Wasteland 3

Discussion in 'General Gaming and Hardware Forum' started by Hulk'O'Saurus, Sep 11, 2020.

  1. Hulk'O'Saurus

    Hulk'O'Saurus Still Mildly Glowing

    264
    Jul 10, 2018


    The game satisfies the dollar per hour fun ratio, although I don't think everyone would want to pay the full price for it. If you can get 25 % or more off, then go for it.

    A lot of people are comparing D:OS2 and W3. That's, of course, mostly outside of NMA, but I guess I can talk about some of that if it helps folks make a decision. I think both of these titles are relatively similar in terms of how good they are as games overall. I am not a particularly big fan of D:OS2, but I don't ignore what the game did well.

    Visually DOS2 is better and it generally runs a lot smoother than W3, courtesy of the Infinity engine inXile used. However, I do think that D:OS2 goes full ham in terms of how good it looks graphically, especially since other areas of the game are lacking(maybe because of that, maybe not.) That said W3 still looks good. It has great environmentals and effects, and the world map is a joy to traverse.

    Both are excellent when it comes to their soundtrack, but W3 is bolder as it's artistic choice makes it stand from the crowd, whereas DOS2 is more on the generic side of things.

    The voicing in W3 is excellent. The majority of the characters' lines are expertly delivered and it really helps to communicate what type of people you're dealing with - bloodthirsty maniacs, scared refugees on the run, revenge-driven weakling, hardened wasteland survivors, ect.

    In terms of story I prefer W3. DOS2 is great in its beginning acts but falls flat later on. W3 manages to be more concise and consistent all from tonal, lore, world-building and story-telling perspective. There are some flops along the way, but those are relatively minor.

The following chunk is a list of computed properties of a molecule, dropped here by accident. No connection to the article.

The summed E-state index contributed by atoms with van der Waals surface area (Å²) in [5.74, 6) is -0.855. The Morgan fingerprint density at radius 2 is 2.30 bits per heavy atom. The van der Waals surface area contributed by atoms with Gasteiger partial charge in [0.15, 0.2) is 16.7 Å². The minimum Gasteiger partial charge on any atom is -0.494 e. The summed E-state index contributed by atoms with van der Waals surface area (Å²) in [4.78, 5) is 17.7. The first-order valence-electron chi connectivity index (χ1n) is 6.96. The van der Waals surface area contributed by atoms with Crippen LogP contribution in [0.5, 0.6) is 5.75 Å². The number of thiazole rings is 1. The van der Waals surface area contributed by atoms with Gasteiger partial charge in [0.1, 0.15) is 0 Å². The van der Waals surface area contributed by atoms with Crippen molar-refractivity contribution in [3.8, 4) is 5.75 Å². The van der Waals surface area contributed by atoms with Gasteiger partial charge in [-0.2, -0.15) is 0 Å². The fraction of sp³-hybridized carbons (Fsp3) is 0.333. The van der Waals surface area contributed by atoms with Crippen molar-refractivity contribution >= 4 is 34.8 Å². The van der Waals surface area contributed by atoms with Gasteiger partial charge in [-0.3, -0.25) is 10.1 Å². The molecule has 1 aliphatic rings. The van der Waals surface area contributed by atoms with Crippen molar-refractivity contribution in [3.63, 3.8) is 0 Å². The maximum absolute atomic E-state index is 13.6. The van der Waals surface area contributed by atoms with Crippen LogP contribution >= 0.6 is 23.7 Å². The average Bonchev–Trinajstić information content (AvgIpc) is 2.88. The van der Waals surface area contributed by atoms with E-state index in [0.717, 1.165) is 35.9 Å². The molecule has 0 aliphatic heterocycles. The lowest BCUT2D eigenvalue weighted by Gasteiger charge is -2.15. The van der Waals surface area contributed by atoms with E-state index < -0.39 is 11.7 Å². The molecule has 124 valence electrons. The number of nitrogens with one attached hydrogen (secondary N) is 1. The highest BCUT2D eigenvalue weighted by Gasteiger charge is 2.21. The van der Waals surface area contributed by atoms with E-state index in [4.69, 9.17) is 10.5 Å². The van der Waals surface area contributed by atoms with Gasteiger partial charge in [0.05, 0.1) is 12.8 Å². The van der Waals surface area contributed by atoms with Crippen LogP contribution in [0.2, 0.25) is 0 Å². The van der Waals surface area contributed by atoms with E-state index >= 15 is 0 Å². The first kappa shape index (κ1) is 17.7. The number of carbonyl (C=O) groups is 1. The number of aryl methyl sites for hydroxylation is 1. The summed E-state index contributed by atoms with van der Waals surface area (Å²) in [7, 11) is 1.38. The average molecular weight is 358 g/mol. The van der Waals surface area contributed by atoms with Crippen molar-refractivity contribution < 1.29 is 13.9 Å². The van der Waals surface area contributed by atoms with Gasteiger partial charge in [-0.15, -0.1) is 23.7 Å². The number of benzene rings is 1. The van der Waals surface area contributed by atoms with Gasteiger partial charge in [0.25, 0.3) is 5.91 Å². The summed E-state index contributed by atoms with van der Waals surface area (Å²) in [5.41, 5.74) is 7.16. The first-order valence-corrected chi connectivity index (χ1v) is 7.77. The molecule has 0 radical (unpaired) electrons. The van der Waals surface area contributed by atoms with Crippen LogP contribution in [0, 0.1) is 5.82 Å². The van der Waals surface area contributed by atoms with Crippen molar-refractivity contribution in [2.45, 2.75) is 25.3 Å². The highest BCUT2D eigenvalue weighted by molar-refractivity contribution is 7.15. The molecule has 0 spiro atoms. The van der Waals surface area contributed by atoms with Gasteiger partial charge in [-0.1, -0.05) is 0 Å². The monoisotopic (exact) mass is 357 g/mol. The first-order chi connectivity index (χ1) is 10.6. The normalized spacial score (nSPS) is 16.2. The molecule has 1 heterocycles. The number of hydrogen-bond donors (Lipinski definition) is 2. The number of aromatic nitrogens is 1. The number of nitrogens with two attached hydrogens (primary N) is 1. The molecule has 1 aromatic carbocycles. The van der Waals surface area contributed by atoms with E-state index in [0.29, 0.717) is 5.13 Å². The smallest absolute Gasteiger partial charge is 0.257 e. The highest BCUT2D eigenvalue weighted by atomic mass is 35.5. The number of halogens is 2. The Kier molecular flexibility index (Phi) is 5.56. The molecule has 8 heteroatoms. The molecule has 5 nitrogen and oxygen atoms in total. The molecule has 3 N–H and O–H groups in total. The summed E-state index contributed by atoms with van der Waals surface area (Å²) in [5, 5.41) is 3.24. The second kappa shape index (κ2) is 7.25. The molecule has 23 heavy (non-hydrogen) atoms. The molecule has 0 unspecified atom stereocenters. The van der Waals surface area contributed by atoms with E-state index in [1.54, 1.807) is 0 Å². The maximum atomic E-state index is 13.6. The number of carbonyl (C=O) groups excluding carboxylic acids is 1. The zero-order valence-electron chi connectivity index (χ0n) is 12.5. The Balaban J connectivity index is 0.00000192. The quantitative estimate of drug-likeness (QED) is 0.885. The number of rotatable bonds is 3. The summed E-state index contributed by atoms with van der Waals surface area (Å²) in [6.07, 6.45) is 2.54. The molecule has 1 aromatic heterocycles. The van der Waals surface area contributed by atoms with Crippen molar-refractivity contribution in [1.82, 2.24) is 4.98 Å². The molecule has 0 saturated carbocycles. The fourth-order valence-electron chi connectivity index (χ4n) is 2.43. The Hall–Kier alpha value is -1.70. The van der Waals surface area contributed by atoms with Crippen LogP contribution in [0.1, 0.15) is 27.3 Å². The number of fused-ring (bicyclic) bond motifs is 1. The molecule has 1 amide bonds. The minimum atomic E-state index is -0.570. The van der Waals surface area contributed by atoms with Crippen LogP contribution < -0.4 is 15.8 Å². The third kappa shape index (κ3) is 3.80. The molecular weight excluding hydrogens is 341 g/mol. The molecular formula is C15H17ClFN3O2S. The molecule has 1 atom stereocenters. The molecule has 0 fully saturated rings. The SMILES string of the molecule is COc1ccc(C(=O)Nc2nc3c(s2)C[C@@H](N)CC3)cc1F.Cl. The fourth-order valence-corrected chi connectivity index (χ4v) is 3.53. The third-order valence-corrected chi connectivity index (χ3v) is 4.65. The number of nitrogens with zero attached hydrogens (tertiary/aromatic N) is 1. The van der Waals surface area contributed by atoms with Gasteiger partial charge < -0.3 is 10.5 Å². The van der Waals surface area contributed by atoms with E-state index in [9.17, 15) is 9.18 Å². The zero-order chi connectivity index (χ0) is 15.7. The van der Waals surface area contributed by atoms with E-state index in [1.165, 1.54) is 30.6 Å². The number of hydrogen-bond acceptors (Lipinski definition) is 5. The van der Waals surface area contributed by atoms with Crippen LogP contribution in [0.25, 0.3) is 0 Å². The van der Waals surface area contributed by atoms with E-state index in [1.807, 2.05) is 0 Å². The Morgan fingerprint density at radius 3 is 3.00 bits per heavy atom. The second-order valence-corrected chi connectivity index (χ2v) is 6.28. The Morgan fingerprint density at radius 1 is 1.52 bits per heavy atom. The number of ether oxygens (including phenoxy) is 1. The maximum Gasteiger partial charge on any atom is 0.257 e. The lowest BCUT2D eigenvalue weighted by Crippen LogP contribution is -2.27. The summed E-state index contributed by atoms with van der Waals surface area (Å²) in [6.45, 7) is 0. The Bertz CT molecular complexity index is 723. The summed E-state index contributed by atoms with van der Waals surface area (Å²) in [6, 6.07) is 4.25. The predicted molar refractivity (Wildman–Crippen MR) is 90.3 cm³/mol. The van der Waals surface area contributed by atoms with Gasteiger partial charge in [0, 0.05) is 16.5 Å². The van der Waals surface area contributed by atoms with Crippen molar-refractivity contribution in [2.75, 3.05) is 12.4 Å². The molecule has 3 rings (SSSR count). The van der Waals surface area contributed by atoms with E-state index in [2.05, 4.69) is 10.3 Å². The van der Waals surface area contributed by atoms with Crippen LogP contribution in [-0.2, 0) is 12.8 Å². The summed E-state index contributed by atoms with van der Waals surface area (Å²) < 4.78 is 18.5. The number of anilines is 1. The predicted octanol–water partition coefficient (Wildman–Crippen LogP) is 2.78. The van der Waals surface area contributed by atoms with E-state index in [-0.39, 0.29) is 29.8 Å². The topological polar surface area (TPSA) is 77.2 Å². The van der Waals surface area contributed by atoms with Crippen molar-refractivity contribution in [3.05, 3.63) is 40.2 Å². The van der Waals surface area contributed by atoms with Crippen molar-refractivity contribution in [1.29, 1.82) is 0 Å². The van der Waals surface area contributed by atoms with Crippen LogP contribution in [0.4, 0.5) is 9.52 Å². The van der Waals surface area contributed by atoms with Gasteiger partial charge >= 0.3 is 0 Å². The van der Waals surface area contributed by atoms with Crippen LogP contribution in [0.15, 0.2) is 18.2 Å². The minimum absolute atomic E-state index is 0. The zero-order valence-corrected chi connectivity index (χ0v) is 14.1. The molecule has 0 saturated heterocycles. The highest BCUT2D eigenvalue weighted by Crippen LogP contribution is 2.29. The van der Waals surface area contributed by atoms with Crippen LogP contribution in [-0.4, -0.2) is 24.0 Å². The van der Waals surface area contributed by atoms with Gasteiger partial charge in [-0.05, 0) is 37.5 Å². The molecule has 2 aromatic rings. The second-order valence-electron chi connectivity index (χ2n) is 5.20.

W3 manages to paint a decent political picture with some great and believable characters along the way. It doesn't bombard you with a lot of details, rather gives you the essentials and lets you plough on. You're starved on how you can react to it all from the perspective of the player, but that's more acutely felt because the world of W3 is well presented. What I mean is - because the world and characters feel so believable you do want to leave your imprint as the player. Unfortunately, you don't have that many options in term of choice.

    Gameplay-wise W3 remains more consistent as the hordes of drools, Payasos, Godfishers, robots, ect., remain much deadlier in comparison to the strength of the player than anything DOS2 can throw your way. There's even some basic dungeon-crawling with traps, minor puzzles to solve and money, ammo and healing stuff are generally tight for the majority of the game. Drugs, consumables and the various bits and bobs that can be used during combat have significant impact, but you also have to be careful how much you spent in a given encounter. It is easy to go over.

    W3 strikes a middling position between a hardcore crpg and a more simplistic, casual one. You generally can't fail when building a character as mostly any stat is useful for any character(the Pillars of Eternity mantra), provided you remember that Strength increases melee damage and not ranged one. You won't have enough points to put in everything, but as long as you take account of what a certain character is better at - for example running quicker, building special attack quicker, not being able to take critical hits, ect. - you won't have significant road blocks. You will still have to be careful on the higher difficulties of the game. Me, being a rpg vet had to reload the game twice due to failed combat encounter on it's highest difficulty, but I suppose millage can vary here.

    All in all - this game is suitable for the working guy, fan of the post-apoc rpgs of old. A very thorough play-trough will take about 60 hours, but you can very well complete the game in 40 or less.